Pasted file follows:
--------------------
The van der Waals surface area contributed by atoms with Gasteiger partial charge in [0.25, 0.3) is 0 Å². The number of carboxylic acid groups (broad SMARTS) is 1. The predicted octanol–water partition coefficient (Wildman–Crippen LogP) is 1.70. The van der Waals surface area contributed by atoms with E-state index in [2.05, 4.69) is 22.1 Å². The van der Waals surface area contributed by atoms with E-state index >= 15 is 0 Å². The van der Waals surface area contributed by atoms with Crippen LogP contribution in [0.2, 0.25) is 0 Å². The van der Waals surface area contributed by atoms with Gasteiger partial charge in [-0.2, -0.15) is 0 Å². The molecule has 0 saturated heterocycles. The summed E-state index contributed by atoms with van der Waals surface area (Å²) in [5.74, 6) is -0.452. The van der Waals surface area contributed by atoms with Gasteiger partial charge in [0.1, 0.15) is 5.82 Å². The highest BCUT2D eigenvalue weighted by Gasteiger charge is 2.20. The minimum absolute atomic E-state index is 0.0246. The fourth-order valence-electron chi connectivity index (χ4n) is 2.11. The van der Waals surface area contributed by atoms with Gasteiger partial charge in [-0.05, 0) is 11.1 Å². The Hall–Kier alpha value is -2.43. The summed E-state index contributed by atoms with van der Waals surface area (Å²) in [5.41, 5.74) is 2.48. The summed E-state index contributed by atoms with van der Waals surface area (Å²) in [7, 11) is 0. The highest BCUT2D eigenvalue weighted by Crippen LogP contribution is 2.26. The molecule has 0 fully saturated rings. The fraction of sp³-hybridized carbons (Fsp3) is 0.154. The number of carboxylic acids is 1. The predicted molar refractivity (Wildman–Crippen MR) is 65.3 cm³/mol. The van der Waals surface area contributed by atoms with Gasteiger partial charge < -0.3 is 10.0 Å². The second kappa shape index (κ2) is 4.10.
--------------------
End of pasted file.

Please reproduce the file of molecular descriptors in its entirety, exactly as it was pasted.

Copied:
The van der Waals surface area contributed by atoms with Gasteiger partial charge in [0.25, 0.3) is 0 Å². The number of carboxylic acid groups (broad SMARTS) is 1. The predicted octanol–water partition coefficient (Wildman–Crippen LogP) is 1.70. The van der Waals surface area contributed by atoms with E-state index in [2.05, 4.69) is 22.1 Å². The van der Waals surface area contributed by atoms with E-state index >= 15 is 0 Å². The van der Waals surface area contributed by atoms with Crippen LogP contribution in [0.2, 0.25) is 0 Å². The van der Waals surface area contributed by atoms with Gasteiger partial charge in [-0.2, -0.15) is 0 Å². The molecule has 0 saturated heterocycles. The summed E-state index contributed by atoms with van der Waals surface area (Å²) in [5.74, 6) is -0.452. The van der Waals surface area contributed by atoms with Gasteiger partial charge in [0.1, 0.15) is 5.82 Å². The highest BCUT2D eigenvalue weighted by Gasteiger charge is 2.20. The minimum absolute atomic E-state index is 0.0246. The fourth-order valence-electron chi connectivity index (χ4n) is 2.11. The van der Waals surface area contributed by atoms with Gasteiger partial charge in [-0.05, 0) is 11.1 Å². The Hall–Kier alpha value is -2.43. The summed E-state index contributed by atoms with van der Waals surface area (Å²) in [5.41, 5.74) is 2.48. The summed E-state index contributed by atoms with van der Waals surface area (Å²) in [7, 11) is 0. The highest BCUT2D eigenvalue weighted by Crippen LogP contribution is 2.26. The molecule has 0 fully saturated rings. The fraction of sp³-hybridized carbons (Fsp3) is 0.154. The number of carboxylic acids is 1. The predicted molar refractivity (Wildman–Crippen MR) is 65.3 cm³/mol. The van der Waals surface area contributed by atoms with Gasteiger partial charge < -0.3 is 10.0 Å². The second kappa shape index (κ2) is 4.10.